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Innovation in Healthcare
 

Innovation in Healthcare

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  • So, because I’m anthropologist I’m going to start, as anthropologists typically do, by creating a frame for what I want to talk about. \n\nThere are six frames that I want to invoke and for us all to have in mind as this talk progresses\n\n
  • Ethnography is a good way to understand the issues holistically, and get to the crux of the issues (but of course it is not the only way). To my mind, it’s value is in forcing us to think holistically, systemically and to uncover what is hidden in plain sight. If we want to create new stuff ethnography is often a good place to start. \n\n\n
  • 1.People not Users. First, and I recognise this quote my sound rather trite or obvious, or both, let’s be sure we understand that we are talking about people – their hopes, their dreams, their problems, illness, insecurities and concerns. It’s clearly a good thing to talk about users sometimes, but from my perspective it’s best to talk about people when we’re trying to understand what problem we’re trying to address, and users when we’re getting people to help us optimise a technology or design. \n\n
  • Systems – it’s really important that we understand innovation (in any field) in terms of systems. That means looking at all the actors and actants, ‘studying up’ to fathom the organising logic of those who control and how they wield power and make decisions.\n\n
  • Getting things done. We’re all, most of the time, trying to get things done and we’re doing innovation I think its really important to think about how we can help people achieve things they’re committed to making happen – though of course we might also be trying to help them do things that they don’t currently do. In any event, I think it’s helpful to think about enabling people to get things done. \n\n
  • \nSustaining Change – too often I suspect that what much innovation in healthcare fails to account for is the economics of the change implied by the innovation, who implements and what the cost of implementation will be…?\n Who pays?\n Implementation\n What sustains it?\n How will it work?\n\n\n
  • Innovation as ‘linking’ not always inventing. We tend to think about innovation as inventing new things. I prefer to think about it as linking the previously disconnected.\n\n
  • Having laid out these frames I want to talk about some of the work I’ve done – some of which goes some way to demonstrating, often by their absence rather than their presence, why I think these frames are important. \n\n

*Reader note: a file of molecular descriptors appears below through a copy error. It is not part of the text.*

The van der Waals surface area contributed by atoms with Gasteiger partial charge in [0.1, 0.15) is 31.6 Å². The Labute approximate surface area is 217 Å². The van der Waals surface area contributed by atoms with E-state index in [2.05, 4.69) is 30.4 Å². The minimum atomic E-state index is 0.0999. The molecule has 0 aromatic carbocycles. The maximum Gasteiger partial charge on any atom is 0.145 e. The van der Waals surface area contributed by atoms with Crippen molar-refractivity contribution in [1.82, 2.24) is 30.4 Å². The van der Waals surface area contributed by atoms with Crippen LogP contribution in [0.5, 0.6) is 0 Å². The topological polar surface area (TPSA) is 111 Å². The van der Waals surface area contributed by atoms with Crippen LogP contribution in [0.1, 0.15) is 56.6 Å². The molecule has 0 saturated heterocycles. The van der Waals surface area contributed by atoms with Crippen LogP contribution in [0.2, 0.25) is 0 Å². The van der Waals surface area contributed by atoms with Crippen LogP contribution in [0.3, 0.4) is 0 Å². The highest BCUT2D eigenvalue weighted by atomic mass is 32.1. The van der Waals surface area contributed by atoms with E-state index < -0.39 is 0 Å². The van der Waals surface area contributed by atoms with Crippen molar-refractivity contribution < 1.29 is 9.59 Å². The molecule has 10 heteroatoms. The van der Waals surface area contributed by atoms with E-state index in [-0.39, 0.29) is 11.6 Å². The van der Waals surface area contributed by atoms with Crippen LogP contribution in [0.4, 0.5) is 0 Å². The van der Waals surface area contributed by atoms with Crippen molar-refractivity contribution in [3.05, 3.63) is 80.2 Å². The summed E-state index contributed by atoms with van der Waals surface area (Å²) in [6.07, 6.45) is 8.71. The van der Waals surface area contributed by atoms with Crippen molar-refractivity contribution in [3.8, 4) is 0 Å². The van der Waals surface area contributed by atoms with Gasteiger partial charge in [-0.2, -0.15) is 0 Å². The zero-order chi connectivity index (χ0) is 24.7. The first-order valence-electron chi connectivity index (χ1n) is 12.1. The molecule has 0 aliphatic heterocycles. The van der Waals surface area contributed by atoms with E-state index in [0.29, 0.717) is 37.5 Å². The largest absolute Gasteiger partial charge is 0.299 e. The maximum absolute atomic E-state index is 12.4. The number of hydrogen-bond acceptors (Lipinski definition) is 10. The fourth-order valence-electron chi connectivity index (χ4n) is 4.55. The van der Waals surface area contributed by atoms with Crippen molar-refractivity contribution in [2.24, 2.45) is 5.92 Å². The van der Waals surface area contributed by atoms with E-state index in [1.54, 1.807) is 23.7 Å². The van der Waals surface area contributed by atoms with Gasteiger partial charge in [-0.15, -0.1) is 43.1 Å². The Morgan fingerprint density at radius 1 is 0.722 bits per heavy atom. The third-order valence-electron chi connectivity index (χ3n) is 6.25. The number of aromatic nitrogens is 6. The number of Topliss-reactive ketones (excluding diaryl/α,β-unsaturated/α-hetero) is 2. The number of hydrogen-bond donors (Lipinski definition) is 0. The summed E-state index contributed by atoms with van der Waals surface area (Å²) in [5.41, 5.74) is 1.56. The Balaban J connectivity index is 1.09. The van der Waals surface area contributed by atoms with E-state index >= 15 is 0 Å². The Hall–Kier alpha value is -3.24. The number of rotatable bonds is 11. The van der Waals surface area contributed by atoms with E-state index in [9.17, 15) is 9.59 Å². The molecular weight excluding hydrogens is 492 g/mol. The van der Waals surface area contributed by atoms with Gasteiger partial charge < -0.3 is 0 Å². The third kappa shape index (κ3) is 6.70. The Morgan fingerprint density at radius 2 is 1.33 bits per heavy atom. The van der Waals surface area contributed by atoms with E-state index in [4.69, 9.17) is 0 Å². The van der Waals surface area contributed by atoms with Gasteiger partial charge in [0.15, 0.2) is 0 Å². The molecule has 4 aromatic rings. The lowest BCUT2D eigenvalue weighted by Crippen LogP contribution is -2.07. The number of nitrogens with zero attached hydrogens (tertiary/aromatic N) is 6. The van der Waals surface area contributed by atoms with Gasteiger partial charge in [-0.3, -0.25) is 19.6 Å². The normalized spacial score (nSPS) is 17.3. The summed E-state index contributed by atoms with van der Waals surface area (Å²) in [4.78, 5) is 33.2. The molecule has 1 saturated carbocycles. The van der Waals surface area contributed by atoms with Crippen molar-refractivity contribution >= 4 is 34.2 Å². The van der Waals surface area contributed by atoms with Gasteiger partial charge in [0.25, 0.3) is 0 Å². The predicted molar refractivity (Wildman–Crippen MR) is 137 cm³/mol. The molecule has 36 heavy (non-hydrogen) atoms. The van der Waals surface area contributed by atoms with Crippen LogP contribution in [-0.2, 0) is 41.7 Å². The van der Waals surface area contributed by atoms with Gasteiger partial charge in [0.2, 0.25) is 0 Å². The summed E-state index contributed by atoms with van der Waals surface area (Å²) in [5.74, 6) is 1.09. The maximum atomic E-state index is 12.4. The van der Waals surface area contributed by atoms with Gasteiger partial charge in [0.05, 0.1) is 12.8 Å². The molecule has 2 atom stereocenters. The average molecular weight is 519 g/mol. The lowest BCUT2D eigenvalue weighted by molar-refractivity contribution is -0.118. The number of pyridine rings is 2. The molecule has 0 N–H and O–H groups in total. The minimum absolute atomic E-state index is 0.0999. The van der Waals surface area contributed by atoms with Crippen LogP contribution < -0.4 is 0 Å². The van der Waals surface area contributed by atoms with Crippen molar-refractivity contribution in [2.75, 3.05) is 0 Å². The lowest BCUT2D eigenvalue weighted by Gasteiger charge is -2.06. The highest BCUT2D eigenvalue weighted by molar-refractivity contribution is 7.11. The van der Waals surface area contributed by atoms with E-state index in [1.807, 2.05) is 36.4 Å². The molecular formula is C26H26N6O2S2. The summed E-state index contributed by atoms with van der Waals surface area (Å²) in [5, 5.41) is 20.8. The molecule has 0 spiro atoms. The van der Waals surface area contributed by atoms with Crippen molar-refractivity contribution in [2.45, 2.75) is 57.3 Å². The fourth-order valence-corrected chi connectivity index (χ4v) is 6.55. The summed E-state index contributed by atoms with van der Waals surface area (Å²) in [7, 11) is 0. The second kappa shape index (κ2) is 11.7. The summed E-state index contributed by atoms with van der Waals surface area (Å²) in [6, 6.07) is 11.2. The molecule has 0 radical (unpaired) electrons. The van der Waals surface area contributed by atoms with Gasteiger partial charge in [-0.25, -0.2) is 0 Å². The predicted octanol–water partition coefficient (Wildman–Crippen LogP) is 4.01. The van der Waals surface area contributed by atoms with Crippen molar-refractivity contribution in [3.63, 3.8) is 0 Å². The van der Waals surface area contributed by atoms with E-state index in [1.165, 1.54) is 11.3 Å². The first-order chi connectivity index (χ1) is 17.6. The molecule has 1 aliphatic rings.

• I ran a significant element of Intel’s effort to understand these issues in relations to ageing. \n\nOur first step was to conduct a major programme of work to understand the experience of ageing cross culturally and to use that to determine what opportunities might exist for a company like Intel. \n\n
  • This work took us to 8 countries, we conducted ethnography with older people and their carers (formal and informal), conducted policy and market desk research and interviewed health and policy specialists. \n\n
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  • We created many output from this work, including a map of opportunities that help navigate the product and business teams around where next. \nThis work also generated a significant number of concept ideas for further evaluation. \n\nThe work also led us to identify areas where we might need to know a lot more before working on potential solutions. One of these areas was mobility – in part because we saw that a major concern for older people related to them being ‘imprisoned’ in their own homes as they age.\n\n
  • We created many output from this work, including a map of opportunities that help navigate the product and business teams around where next. \nThis work also generated a significant number of concept ideas for further evaluation. \n\nThe work also led us to identify areas where we might need to know a lot more before working on potential solutions. One of these areas was mobility – in part because we saw that a major concern for older people related to them being ‘imprisoned’ in their own homes as they age.\n\n
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  • So we configured a project in partnership with an organisation which oversees 34 projects in Ireland which provide transportation services to older people. \n\n